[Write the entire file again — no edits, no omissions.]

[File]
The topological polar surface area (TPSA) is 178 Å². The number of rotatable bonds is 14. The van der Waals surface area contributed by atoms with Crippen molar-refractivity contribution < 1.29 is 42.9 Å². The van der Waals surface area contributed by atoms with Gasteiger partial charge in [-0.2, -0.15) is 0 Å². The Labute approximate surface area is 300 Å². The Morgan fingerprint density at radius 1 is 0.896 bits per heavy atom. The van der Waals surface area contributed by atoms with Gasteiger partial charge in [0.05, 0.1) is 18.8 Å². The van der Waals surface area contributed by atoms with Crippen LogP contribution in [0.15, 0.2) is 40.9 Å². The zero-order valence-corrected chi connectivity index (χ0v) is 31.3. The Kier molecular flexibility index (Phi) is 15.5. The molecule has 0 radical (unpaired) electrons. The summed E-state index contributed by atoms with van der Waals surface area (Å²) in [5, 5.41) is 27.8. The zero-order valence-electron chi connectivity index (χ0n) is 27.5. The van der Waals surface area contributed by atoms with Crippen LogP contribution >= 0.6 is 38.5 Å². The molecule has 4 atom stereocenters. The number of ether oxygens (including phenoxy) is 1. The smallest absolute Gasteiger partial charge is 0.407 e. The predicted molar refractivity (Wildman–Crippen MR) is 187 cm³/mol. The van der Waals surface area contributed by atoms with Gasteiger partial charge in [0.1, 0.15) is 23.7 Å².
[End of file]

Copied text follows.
The topological polar surface area (TPSA) is 178 Å². The number of rotatable bonds is 14. The van der Waals surface area contributed by atoms with Crippen molar-refractivity contribution < 1.29 is 42.9 Å². The van der Waals surface area contributed by atoms with Gasteiger partial charge in [-0.2, -0.15) is 0 Å². The Labute approximate surface area is 300 Å². The Morgan fingerprint density at radius 1 is 0.896 bits per heavy atom. The van der Waals surface area contributed by atoms with Gasteiger partial charge in [0.05, 0.1) is 18.8 Å². The van der Waals surface area contributed by atoms with Crippen LogP contribution in [0.15, 0.2) is 40.9 Å². The zero-order valence-corrected chi connectivity index (χ0v) is 31.3. The Kier molecular flexibility index (Phi) is 15.5. The molecule has 0 radical (unpaired) electrons. The summed E-state index contributed by atoms with van der Waals surface area (Å²) in [5, 5.41) is 27.8. The zero-order valence-electron chi connectivity index (χ0n) is 27.5. The van der Waals surface area contributed by atoms with Crippen LogP contribution >= 0.6 is 38.5 Å². The molecule has 4 atom stereocenters. The number of ether oxygens (including phenoxy) is 1. The smallest absolute Gasteiger partial charge is 0.407 e. The predicted molar refractivity (Wildman–Crippen MR) is 187 cm³/mol. The van der Waals surface area contributed by atoms with Gasteiger partial charge in [0.1, 0.15) is 23.7 Å².